The purpose of this study was to examine the influence of recovery time following a dynamic warm-up (DY) and a static stretch warm-up (SS) on power performance in adolescent athletes. Following baseline measures, 19 males (16.5 ± 1.1 yrs) performed the vertical jump (VJ) and seated medicine ball toss (MB) at the following time points after DY and SS: 2, 6, 10, 14, 18, 22 min. Analysis of variance revealed that VJ was significantly greater following DY than SS at 2, 6, 10, 14 and 18 min. Main effects indicated a significant increase in VJ from baseline at 2 and 6 min following DY (2.6–3.9%) and a significant decrease in VJ from baseline at 2, 6, 10, 14 and 18 min following SS (–3.2% to –7.0%). No significant interaction effects between DY and SS were observed for MB. These findings indicate that lower body power performance in male adolescent athletes can be enhanced following DY as compared with SS during the first 18 min of the post warm-up period.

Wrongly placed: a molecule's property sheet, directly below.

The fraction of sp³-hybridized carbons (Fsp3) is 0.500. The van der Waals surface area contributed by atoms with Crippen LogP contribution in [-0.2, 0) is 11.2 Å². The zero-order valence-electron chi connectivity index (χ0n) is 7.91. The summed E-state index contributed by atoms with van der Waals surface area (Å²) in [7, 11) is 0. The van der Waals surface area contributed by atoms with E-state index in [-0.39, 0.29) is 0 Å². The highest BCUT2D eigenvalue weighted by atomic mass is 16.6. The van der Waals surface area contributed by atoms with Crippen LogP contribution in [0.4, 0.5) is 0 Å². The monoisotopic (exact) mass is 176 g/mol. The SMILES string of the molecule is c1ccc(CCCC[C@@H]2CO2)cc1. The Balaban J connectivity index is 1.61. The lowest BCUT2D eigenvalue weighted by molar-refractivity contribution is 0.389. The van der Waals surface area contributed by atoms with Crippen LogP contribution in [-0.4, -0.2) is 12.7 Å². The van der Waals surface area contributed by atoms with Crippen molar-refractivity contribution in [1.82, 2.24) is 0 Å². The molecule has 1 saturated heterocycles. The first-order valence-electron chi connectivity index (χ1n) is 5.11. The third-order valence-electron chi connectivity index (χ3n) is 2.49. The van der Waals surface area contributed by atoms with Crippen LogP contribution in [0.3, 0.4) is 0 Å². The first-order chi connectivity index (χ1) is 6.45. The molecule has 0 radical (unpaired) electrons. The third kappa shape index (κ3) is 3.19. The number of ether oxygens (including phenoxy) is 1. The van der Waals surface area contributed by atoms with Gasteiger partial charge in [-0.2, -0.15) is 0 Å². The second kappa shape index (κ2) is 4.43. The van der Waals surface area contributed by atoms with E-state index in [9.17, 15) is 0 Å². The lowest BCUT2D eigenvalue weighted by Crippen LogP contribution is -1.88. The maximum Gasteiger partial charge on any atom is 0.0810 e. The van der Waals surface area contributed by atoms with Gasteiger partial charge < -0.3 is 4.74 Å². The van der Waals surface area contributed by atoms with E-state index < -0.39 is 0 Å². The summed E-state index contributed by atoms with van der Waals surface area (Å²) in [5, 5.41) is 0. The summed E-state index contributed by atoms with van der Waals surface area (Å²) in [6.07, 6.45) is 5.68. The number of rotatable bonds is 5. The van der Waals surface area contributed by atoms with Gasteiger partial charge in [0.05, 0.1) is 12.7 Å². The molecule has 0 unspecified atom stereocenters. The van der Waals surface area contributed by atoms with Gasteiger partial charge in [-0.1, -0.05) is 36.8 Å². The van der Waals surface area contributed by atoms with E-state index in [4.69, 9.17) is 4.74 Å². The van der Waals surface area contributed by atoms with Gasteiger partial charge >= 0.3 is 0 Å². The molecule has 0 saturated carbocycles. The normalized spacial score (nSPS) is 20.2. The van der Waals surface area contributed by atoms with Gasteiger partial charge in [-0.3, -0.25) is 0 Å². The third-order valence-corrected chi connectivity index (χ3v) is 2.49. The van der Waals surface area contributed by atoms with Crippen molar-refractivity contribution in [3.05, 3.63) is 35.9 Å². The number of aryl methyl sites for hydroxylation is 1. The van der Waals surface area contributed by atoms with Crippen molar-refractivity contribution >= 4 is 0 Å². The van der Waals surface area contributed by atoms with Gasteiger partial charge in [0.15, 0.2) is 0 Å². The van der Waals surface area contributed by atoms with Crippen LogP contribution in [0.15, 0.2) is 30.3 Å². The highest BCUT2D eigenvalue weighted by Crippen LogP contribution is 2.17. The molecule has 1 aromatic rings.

Faigenbaum, Kelly, Ratamess, Kang, and Hoffman are with the Dept. of Health and Exercise Science, The College of New Jersey, Ewing, NJ. McFarland is with the Dept. of Physical Education, Hillsborough High School, Hillsborough, NJ.